Comedy impressions

A friend was trying to remember what the Benny Hill music was called. “Yakety Sax,” I told him, with my head in my hands. Sorry: it’s in your head now, isn’t it? Whether you dislike it or hate it, that music is in your head and you’re thinking how painful it is that Benny Hill comedies were always about him chasing women in speeded-up videos. I know you think that because everyone thinks it, except perhaps for Anglophiles in America who for some reason see Benny Hill as archetypal British humour.

The thing is, he was. I don’t mean for those Yakety Sax videos and I am not trying to be revisionist and claim there was a lot more to Benny HIll – but there was a bit. I used to write a television history column in Radio Times magazine which meant spending a gorgeous lot of time in archives and finding unexpected things. Such as Benny Hill before the speeded-up videos.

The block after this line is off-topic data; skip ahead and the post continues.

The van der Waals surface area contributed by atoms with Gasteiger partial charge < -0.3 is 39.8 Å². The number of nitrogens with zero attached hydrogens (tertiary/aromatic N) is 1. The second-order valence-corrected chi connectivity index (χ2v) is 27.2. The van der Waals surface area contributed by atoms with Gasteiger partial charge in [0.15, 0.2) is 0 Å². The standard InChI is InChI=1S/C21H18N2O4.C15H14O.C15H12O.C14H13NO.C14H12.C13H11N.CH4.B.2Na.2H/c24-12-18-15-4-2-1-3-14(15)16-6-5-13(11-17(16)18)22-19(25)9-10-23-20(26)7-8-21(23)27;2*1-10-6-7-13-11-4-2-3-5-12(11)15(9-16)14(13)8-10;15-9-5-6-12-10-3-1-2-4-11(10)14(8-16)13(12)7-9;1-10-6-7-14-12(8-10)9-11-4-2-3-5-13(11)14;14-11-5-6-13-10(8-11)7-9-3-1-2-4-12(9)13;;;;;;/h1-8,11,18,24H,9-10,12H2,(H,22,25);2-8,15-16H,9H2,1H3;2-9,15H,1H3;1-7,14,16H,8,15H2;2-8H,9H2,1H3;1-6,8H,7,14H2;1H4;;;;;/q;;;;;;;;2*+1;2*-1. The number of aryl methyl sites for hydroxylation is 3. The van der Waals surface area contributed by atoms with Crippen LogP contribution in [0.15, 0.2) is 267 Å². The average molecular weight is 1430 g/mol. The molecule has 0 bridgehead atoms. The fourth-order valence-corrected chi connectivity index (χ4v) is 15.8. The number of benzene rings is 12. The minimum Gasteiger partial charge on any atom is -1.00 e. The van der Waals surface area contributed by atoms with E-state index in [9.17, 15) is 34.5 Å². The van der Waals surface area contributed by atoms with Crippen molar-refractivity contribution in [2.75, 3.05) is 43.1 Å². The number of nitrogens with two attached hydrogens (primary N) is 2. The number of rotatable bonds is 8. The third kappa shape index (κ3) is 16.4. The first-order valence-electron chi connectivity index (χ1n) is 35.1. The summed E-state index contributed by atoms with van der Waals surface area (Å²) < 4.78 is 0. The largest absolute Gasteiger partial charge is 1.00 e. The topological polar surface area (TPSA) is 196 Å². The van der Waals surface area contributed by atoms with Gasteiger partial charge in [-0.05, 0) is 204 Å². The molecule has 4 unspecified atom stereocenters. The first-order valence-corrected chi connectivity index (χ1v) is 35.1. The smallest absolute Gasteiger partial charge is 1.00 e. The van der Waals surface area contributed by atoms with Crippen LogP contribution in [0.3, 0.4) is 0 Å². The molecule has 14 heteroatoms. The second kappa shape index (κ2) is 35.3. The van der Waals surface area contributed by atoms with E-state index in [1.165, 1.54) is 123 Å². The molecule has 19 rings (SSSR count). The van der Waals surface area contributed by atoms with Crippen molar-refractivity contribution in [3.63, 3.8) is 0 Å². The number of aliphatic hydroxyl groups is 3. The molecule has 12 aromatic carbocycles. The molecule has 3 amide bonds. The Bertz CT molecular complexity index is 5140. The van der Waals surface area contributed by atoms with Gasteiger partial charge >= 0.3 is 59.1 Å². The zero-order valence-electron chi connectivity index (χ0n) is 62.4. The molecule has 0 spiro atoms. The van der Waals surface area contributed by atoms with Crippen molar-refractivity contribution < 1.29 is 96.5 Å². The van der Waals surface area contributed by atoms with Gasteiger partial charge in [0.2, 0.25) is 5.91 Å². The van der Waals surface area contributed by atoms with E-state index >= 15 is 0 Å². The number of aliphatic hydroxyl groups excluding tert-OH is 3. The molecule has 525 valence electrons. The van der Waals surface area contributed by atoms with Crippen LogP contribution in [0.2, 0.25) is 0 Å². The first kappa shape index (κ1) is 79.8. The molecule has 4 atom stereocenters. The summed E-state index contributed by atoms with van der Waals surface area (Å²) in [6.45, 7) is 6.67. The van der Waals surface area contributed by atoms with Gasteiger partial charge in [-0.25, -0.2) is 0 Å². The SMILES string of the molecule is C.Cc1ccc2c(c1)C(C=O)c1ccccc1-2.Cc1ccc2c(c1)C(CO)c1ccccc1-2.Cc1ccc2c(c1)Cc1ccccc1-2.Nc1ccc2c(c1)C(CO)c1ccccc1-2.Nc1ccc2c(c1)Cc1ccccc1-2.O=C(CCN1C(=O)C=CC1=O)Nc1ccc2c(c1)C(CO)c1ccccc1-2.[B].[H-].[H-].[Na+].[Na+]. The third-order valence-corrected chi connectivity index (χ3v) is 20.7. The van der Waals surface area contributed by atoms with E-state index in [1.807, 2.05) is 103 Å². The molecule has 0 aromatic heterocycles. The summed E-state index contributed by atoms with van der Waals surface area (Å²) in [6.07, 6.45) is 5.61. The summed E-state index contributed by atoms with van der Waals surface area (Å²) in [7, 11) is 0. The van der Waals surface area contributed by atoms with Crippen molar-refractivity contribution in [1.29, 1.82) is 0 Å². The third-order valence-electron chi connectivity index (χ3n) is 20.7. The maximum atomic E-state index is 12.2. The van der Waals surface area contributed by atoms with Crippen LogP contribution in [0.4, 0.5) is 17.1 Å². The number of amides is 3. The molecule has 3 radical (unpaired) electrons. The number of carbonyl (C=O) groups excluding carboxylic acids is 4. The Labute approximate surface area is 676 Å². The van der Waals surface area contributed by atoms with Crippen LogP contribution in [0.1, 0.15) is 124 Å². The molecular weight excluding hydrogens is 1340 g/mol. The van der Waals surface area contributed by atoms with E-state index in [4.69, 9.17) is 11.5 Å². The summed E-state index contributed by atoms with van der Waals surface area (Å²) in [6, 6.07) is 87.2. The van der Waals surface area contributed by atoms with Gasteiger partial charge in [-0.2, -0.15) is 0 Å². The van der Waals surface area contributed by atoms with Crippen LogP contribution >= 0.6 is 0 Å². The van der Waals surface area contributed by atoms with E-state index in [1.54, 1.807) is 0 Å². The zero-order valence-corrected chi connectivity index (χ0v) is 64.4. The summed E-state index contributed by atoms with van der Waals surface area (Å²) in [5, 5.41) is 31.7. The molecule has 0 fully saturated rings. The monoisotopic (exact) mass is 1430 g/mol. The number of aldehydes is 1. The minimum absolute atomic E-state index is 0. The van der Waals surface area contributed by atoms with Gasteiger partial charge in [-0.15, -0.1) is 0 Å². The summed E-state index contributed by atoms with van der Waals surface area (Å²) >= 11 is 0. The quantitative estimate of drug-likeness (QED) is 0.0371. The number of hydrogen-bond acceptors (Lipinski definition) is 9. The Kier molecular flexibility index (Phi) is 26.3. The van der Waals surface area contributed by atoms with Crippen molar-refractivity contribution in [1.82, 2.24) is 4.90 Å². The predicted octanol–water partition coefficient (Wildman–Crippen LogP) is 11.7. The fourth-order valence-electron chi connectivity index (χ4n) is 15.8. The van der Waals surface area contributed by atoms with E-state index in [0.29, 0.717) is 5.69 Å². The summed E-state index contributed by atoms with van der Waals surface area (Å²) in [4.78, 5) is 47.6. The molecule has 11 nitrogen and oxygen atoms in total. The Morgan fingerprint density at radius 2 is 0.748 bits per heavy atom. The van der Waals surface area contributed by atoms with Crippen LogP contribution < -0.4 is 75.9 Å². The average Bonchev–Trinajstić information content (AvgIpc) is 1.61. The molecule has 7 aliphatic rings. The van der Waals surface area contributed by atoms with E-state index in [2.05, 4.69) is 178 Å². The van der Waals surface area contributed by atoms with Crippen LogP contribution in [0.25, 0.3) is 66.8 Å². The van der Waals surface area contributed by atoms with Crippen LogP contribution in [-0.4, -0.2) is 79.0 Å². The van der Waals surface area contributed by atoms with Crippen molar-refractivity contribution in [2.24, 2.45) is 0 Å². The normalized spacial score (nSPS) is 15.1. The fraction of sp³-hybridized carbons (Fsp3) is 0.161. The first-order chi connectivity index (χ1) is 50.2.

Those were always written archives like Radio Times’s own issues but at some point, once I knew Hill had done more, I remember finding footage of him somewhere. And it was funny. Just a very short sketch where a reporter and an IRA informant are in a TV studio: the informant is supposed to be in darkness to protect his identity but instead the reporter is.

That’s all. Must’ve lasted only moments and the overt comedy was in the IRA guy’s reactions, his realisation. I remember it being a nice piece of acting, actually, a comedic double take that was laced with a bit of fear. Very nicely, that acting was from the guest actor playing the informant: Benny Hill himself kept a straight face. That’s pretty good: the star and possibly also the writer of the sketch giving the laugh to the guest.